The Katz Giles – Arnie Katz
My iMPACT (4/30) Notebook
The Kingfish Arnie Katz highlights the major developments and discusses what they mean.
A Note from the Kingfish
Trying new things is part of the fun of doing a column like that. As an experiment, I am overhauling the format of the Notebooks to highlight the key points instead of embedding them in a recap.
There are lots of recaps, so no one who wants one will go without,. On the other hand, there’s very little intelligent analysis; that’s the aspect I’ll stress in the Notebook series.
Mick Foley Gets It from All Directions
The short scene in which first Jeff Jarrett and then Mick Foley exited a board meeting very effectively portrayed the difference between Foley and one of his two looming adversaries, Jeff Jarrett,
Fans saw a tight-lipped Jarrett and a relaxed and affable Foley. The implication was clear; the Board of Directors wouldn’t fire Mick or aggressively back Double J.
While fighting the Tweenish Foley, Jarrett is also battling the thoroughly heelish Kurt Angle. This restores Jarrett to the position that makes him most comfortable, a Tweener. It gets a little confusing for the fans, who keep wondering whether Jarrett is a good guy or a villain, but it gives him the basis for working two programs like this at the same time.
Jenna Morasca Meets the Wrestling World
The attempt to start a feud between Sharmell and Jenna Morasca may be the last try at getting the former Survivor winner over in the pro wrestling world.
Up to this point, she has failed to connect with the audience. She doesn’t project a character and, honestly, her looks are not exactly spectacular for a non-wrestling participant in the show. She’s not ugly, but she fades into the woodwork when posed next to a really vivid woman like Sharmell.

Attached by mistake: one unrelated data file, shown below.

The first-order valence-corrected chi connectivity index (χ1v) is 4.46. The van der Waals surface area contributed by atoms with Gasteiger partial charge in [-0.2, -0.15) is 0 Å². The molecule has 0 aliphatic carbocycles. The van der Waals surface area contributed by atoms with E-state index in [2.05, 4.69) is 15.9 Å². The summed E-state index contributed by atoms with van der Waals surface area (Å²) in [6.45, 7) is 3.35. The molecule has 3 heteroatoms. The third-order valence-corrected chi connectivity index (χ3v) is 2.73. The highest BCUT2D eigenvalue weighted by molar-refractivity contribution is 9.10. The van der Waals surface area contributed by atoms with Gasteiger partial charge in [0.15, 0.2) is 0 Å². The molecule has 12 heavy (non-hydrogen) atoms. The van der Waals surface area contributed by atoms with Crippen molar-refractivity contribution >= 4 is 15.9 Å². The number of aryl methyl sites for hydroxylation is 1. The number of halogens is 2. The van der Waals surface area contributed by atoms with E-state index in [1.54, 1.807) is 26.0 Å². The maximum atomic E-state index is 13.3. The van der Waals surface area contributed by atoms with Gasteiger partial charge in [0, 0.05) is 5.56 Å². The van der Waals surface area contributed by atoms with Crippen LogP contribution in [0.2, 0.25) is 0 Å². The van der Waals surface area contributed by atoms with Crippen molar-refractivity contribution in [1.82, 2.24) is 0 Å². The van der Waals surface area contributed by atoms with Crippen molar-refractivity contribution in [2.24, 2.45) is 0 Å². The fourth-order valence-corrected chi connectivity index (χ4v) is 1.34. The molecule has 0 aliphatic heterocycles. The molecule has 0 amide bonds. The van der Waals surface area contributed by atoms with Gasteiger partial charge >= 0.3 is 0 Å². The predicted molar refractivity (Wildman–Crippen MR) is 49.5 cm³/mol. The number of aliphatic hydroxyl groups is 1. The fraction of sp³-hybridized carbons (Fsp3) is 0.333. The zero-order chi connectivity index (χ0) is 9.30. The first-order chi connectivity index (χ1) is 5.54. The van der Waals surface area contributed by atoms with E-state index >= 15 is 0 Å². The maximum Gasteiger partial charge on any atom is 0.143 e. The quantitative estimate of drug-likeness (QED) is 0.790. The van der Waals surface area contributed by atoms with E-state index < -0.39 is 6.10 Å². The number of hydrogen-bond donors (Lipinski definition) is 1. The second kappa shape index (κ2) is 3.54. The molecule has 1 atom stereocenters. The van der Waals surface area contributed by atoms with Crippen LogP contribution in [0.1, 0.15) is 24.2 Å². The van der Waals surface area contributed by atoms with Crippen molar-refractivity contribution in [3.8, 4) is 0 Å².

It’s too soon to write off Jenna Morasca, but there’s going to have to be some major progress. Sharmell can carry the feud in its early stages, but Jenna has to display more mic skill than she has exhibited to this point or Sharmell’s best effort will fall short.
Everybody has to Sacrifice
The concept behind the four-way match at Sacrifice is very appealing. On a show called Sacrifice, each combatant will have to put something on the line that he will lose if he could lose in the match.
The actual stip will probably work out to be that the person who wins is the champion and the one who is pinned or submitted will sacrifice what it important to them. That way, only one person will actually lose anything and they can make the other three stips without worrying about actually having to implement them.
Kurt Angle’s potential sacrifice sounds good until you think about it. Let’s say that Foley got Angle with Mr. Socko or something of that sort; what would it actually mean for Kurt to stop being the Godfather of the Main Event Mafia? What is he going to do, just stand in the background while Booker and Steiner jump into the breach? It’s just not credible. It might’ve been better to make Angle’s sacrifice having to give up his Olympic Gold Medal for a charity auction.
Why not extend the concept to the entire card? Think what it could mean for TNA! A few examples:
— Sting could give up the Crow-like face paint. He is revamping his character away from imitating the Crow, so it could go for a pain job a little more reminiscent of classic Sting.
— Abyss could give up Dr. Stevie.
— Samoa Joe could have his facial tattoo removed.
— PDM could give up that new hairdo – and maybe throw in Cody Deener.
That’s all for now. I’ll be back tomorrow with a fresh installment of the Internet’s fastest-rising pro wrestling column. I hope you’ll join me then and, please, bring your friends. (You, too, Nic Farey.)
— Arnie Katzenjammer Executive Editor